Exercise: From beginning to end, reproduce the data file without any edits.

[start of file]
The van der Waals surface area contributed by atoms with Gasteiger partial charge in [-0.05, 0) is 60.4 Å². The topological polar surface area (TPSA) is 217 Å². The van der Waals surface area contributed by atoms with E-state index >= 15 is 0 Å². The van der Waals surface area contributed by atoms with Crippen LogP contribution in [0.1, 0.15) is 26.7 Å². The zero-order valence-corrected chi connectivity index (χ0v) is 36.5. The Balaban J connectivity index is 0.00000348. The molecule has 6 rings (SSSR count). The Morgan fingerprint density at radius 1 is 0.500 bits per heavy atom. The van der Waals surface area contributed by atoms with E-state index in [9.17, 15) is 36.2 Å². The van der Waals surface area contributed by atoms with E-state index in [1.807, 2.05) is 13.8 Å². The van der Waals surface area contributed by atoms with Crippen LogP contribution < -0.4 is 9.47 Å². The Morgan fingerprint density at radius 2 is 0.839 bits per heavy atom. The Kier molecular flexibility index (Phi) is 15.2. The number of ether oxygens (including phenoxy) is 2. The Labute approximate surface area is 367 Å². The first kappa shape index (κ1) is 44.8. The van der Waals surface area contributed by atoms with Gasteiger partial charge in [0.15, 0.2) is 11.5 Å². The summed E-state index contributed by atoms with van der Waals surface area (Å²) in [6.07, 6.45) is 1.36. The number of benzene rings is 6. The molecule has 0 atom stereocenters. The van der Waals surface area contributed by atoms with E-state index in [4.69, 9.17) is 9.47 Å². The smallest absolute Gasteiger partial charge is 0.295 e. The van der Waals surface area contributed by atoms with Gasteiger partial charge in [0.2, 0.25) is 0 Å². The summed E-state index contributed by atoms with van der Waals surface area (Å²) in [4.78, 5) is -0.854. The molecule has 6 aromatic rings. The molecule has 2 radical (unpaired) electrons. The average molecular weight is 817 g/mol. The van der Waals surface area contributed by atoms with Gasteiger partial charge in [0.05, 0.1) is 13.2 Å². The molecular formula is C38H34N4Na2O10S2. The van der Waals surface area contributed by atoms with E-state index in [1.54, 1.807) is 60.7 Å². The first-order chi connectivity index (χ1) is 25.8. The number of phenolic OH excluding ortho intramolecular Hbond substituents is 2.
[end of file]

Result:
The van der Waals surface area contributed by atoms with Gasteiger partial charge in [-0.05, 0) is 60.4 Å². The topological polar surface area (TPSA) is 217 Å². The van der Waals surface area contributed by atoms with E-state index >= 15 is 0 Å². The van der Waals surface area contributed by atoms with Crippen LogP contribution in [0.1, 0.15) is 26.7 Å². The zero-order valence-corrected chi connectivity index (χ0v) is 36.5. The Balaban J connectivity index is 0.00000348. The molecule has 6 rings (SSSR count). The Morgan fingerprint density at radius 1 is 0.500 bits per heavy atom. The van der Waals surface area contributed by atoms with E-state index in [9.17, 15) is 36.2 Å². The van der Waals surface area contributed by atoms with E-state index in [1.807, 2.05) is 13.8 Å². The van der Waals surface area contributed by atoms with Crippen LogP contribution < -0.4 is 9.47 Å². The Morgan fingerprint density at radius 2 is 0.839 bits per heavy atom. The Kier molecular flexibility index (Phi) is 15.2. The number of ether oxygens (including phenoxy) is 2. The Labute approximate surface area is 367 Å². The first kappa shape index (κ1) is 44.8. The van der Waals surface area contributed by atoms with Gasteiger partial charge in [0.15, 0.2) is 11.5 Å². The summed E-state index contributed by atoms with van der Waals surface area (Å²) in [6.07, 6.45) is 1.36. The number of benzene rings is 6. The molecule has 0 atom stereocenters. The van der Waals surface area contributed by atoms with E-state index in [4.69, 9.17) is 9.47 Å². The smallest absolute Gasteiger partial charge is 0.295 e. The van der Waals surface area contributed by atoms with Gasteiger partial charge in [0.2, 0.25) is 0 Å². The summed E-state index contributed by atoms with van der Waals surface area (Å²) in [4.78, 5) is -0.854. The molecule has 6 aromatic rings. The molecule has 2 radical (unpaired) electrons. The average molecular weight is 817 g/mol. The van der Waals surface area contributed by atoms with Gasteiger partial charge in [0.05, 0.1) is 13.2 Å². The molecular formula is C38H34N4Na2O10S2. The van der Waals surface area contributed by atoms with E-state index in [1.54, 1.807) is 60.7 Å². The first-order chi connectivity index (χ1) is 25.8. The number of phenolic OH excluding ortho intramolecular Hbond substituents is 2.